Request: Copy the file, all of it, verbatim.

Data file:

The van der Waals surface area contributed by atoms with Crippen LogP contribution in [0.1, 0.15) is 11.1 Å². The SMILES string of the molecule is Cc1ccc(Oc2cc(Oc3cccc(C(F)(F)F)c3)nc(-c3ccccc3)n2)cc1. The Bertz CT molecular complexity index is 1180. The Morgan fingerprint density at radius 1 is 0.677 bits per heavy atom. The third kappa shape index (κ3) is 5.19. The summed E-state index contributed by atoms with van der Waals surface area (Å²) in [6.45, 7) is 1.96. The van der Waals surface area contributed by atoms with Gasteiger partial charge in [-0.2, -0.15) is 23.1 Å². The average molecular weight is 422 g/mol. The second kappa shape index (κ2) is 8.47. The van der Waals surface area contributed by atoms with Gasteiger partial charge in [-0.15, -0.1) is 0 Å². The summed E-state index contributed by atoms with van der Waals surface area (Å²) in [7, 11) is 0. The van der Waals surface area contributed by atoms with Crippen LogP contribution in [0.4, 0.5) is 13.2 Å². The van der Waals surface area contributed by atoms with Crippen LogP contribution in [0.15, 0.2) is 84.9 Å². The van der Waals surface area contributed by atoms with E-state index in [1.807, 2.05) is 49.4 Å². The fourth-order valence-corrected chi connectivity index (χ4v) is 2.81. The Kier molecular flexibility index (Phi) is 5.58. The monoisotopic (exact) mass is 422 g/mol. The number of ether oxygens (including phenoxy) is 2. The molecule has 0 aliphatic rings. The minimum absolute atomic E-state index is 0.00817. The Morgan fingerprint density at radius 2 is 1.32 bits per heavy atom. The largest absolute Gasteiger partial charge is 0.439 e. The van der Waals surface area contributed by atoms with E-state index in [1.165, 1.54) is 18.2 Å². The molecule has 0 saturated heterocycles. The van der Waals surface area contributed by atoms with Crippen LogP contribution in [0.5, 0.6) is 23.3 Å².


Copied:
The van der Waals surface area contributed by atoms with Crippen LogP contribution in [0.1, 0.15) is 11.1 Å². The SMILES string of the molecule is Cc1ccc(Oc2cc(Oc3cccc(C(F)(F)F)c3)nc(-c3ccccc3)n2)cc1. The Bertz CT molecular complexity index is 1180. The Morgan fingerprint density at radius 1 is 0.677 bits per heavy atom. The third kappa shape index (κ3) is 5.19. The summed E-state index contributed by atoms with van der Waals surface area (Å²) in [6.45, 7) is 1.96. The van der Waals surface area contributed by atoms with Gasteiger partial charge in [-0.2, -0.15) is 23.1 Å². The average molecular weight is 422 g/mol. The second kappa shape index (κ2) is 8.47. The van der Waals surface area contributed by atoms with Gasteiger partial charge in [-0.15, -0.1) is 0 Å². The summed E-state index contributed by atoms with van der Waals surface area (Å²) in [7, 11) is 0. The van der Waals surface area contributed by atoms with Crippen LogP contribution in [0.4, 0.5) is 13.2 Å². The van der Waals surface area contributed by atoms with Crippen LogP contribution in [0.15, 0.2) is 84.9 Å². The van der Waals surface area contributed by atoms with E-state index in [1.807, 2.05) is 49.4 Å². The fourth-order valence-corrected chi connectivity index (χ4v) is 2.81. The Kier molecular flexibility index (Phi) is 5.58. The monoisotopic (exact) mass is 422 g/mol. The number of ether oxygens (including phenoxy) is 2. The molecule has 0 aliphatic rings. The minimum absolute atomic E-state index is 0.00817. The Morgan fingerprint density at radius 2 is 1.32 bits per heavy atom. The largest absolute Gasteiger partial charge is 0.439 e. The van der Waals surface area contributed by atoms with E-state index in [1.165, 1.54) is 18.2 Å². The molecule has 0 saturated heterocycles. The van der Waals surface area contributed by atoms with Crippen LogP contribution in [0.5, 0.6) is 23.3 Å².